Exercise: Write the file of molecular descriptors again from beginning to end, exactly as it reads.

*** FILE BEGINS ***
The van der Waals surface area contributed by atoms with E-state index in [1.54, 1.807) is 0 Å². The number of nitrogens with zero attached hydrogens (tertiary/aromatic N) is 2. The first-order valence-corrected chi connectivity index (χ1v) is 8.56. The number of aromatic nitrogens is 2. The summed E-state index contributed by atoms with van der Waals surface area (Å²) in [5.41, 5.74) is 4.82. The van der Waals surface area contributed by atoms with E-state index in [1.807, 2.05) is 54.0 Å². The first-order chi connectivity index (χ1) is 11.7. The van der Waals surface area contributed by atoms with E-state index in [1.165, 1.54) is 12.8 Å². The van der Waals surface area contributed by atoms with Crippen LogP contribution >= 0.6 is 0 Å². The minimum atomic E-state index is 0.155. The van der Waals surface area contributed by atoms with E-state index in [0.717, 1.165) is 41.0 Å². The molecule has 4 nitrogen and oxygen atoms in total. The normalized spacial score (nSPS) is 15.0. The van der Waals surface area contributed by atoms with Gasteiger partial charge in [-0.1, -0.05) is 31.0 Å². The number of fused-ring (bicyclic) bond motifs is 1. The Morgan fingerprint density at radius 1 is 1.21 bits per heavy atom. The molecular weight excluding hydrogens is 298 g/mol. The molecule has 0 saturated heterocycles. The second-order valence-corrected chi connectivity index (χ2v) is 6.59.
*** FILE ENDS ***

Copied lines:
The van der Waals surface area contributed by atoms with E-state index in [1.54, 1.807) is 0 Å². The number of nitrogens with zero attached hydrogens (tertiary/aromatic N) is 2. The first-order valence-corrected chi connectivity index (χ1v) is 8.56. The number of aromatic nitrogens is 2. The summed E-state index contributed by atoms with van der Waals surface area (Å²) in [5.41, 5.74) is 4.82. The van der Waals surface area contributed by atoms with E-state index in [1.807, 2.05) is 54.0 Å². The first-order chi connectivity index (χ1) is 11.7. The van der Waals surface area contributed by atoms with E-state index in [1.165, 1.54) is 12.8 Å². The van der Waals surface area contributed by atoms with Crippen LogP contribution >= 0.6 is 0 Å². The minimum atomic E-state index is 0.155. The van der Waals surface area contributed by atoms with E-state index in [0.717, 1.165) is 41.0 Å². The molecule has 4 nitrogen and oxygen atoms in total. The normalized spacial score (nSPS) is 15.0. The van der Waals surface area contributed by atoms with Gasteiger partial charge in [-0.1, -0.05) is 31.0 Å². The number of fused-ring (bicyclic) bond motifs is 1. The Morgan fingerprint density at radius 1 is 1.21 bits per heavy atom. The molecular weight excluding hydrogens is 298 g/mol. The molecule has 0 saturated heterocycles. The second-order valence-corrected chi connectivity index (χ2v) is 6.59.